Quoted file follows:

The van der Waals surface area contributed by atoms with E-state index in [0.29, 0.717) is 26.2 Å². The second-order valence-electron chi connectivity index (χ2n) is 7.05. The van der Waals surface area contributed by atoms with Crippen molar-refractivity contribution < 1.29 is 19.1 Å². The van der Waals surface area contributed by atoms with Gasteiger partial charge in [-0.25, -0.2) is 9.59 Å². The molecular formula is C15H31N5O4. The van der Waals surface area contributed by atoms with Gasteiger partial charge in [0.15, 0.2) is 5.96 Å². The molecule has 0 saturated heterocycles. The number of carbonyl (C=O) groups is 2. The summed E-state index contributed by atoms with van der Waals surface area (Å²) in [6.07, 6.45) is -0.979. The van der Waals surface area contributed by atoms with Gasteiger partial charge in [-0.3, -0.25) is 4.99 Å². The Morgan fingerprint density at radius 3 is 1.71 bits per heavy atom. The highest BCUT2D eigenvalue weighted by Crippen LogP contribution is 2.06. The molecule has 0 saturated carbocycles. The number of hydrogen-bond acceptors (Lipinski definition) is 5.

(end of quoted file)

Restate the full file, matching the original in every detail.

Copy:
The van der Waals surface area contributed by atoms with E-state index in [0.29, 0.717) is 26.2 Å². The second-order valence-electron chi connectivity index (χ2n) is 7.05. The van der Waals surface area contributed by atoms with Crippen molar-refractivity contribution < 1.29 is 19.1 Å². The van der Waals surface area contributed by atoms with Gasteiger partial charge in [-0.25, -0.2) is 9.59 Å². The molecular formula is C15H31N5O4. The van der Waals surface area contributed by atoms with Gasteiger partial charge in [0.15, 0.2) is 5.96 Å². The molecule has 0 saturated heterocycles. The number of carbonyl (C=O) groups is 2. The summed E-state index contributed by atoms with van der Waals surface area (Å²) in [6.07, 6.45) is -0.979. The van der Waals surface area contributed by atoms with Gasteiger partial charge in [-0.3, -0.25) is 4.99 Å². The Morgan fingerprint density at radius 3 is 1.71 bits per heavy atom. The highest BCUT2D eigenvalue weighted by Crippen LogP contribution is 2.06. The molecule has 0 saturated carbocycles. The number of hydrogen-bond acceptors (Lipinski definition) is 5.